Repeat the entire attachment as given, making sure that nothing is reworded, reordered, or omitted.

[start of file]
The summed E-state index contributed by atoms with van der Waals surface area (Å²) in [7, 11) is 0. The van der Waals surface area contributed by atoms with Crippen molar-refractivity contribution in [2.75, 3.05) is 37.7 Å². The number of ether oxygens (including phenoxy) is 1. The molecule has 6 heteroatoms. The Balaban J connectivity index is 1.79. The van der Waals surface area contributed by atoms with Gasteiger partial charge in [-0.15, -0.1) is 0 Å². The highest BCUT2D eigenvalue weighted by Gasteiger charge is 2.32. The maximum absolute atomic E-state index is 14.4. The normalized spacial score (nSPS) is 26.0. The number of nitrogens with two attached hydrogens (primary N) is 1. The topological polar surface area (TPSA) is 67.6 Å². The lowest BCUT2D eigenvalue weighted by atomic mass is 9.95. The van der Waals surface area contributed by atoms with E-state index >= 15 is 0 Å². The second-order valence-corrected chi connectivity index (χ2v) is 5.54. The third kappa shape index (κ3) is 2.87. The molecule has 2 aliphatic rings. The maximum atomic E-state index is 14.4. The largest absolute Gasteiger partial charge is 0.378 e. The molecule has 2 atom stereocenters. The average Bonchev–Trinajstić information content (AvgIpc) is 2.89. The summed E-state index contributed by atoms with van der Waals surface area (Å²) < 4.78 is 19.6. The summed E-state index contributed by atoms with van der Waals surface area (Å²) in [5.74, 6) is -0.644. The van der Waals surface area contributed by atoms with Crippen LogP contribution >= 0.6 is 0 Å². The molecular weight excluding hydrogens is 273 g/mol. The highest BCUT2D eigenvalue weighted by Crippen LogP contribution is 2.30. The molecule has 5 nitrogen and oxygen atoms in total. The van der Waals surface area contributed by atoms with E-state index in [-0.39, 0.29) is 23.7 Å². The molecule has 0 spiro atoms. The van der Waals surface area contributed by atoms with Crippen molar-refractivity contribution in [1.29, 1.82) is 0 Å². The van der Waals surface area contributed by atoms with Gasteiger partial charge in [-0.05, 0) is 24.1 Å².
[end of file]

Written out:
The summed E-state index contributed by atoms with van der Waals surface area (Å²) in [7, 11) is 0. The van der Waals surface area contributed by atoms with Crippen molar-refractivity contribution in [2.75, 3.05) is 37.7 Å². The number of ether oxygens (including phenoxy) is 1. The molecule has 6 heteroatoms. The Balaban J connectivity index is 1.79. The van der Waals surface area contributed by atoms with Gasteiger partial charge in [-0.15, -0.1) is 0 Å². The highest BCUT2D eigenvalue weighted by Gasteiger charge is 2.32. The maximum absolute atomic E-state index is 14.4. The normalized spacial score (nSPS) is 26.0. The number of nitrogens with two attached hydrogens (primary N) is 1. The topological polar surface area (TPSA) is 67.6 Å². The lowest BCUT2D eigenvalue weighted by atomic mass is 9.95. The van der Waals surface area contributed by atoms with E-state index >= 15 is 0 Å². The second-order valence-corrected chi connectivity index (χ2v) is 5.54. The third kappa shape index (κ3) is 2.87. The molecule has 2 aliphatic rings. The maximum atomic E-state index is 14.4. The largest absolute Gasteiger partial charge is 0.378 e. The molecule has 2 atom stereocenters. The average Bonchev–Trinajstić information content (AvgIpc) is 2.89. The summed E-state index contributed by atoms with van der Waals surface area (Å²) < 4.78 is 19.6. The summed E-state index contributed by atoms with van der Waals surface area (Å²) in [5.74, 6) is -0.644. The van der Waals surface area contributed by atoms with Crippen LogP contribution >= 0.6 is 0 Å². The molecular weight excluding hydrogens is 273 g/mol. The highest BCUT2D eigenvalue weighted by Crippen LogP contribution is 2.30. The molecule has 5 nitrogen and oxygen atoms in total. The van der Waals surface area contributed by atoms with E-state index in [-0.39, 0.29) is 23.7 Å². The molecule has 0 spiro atoms. The van der Waals surface area contributed by atoms with Crippen molar-refractivity contribution in [1.29, 1.82) is 0 Å². The van der Waals surface area contributed by atoms with Gasteiger partial charge in [-0.05, 0) is 24.1 Å².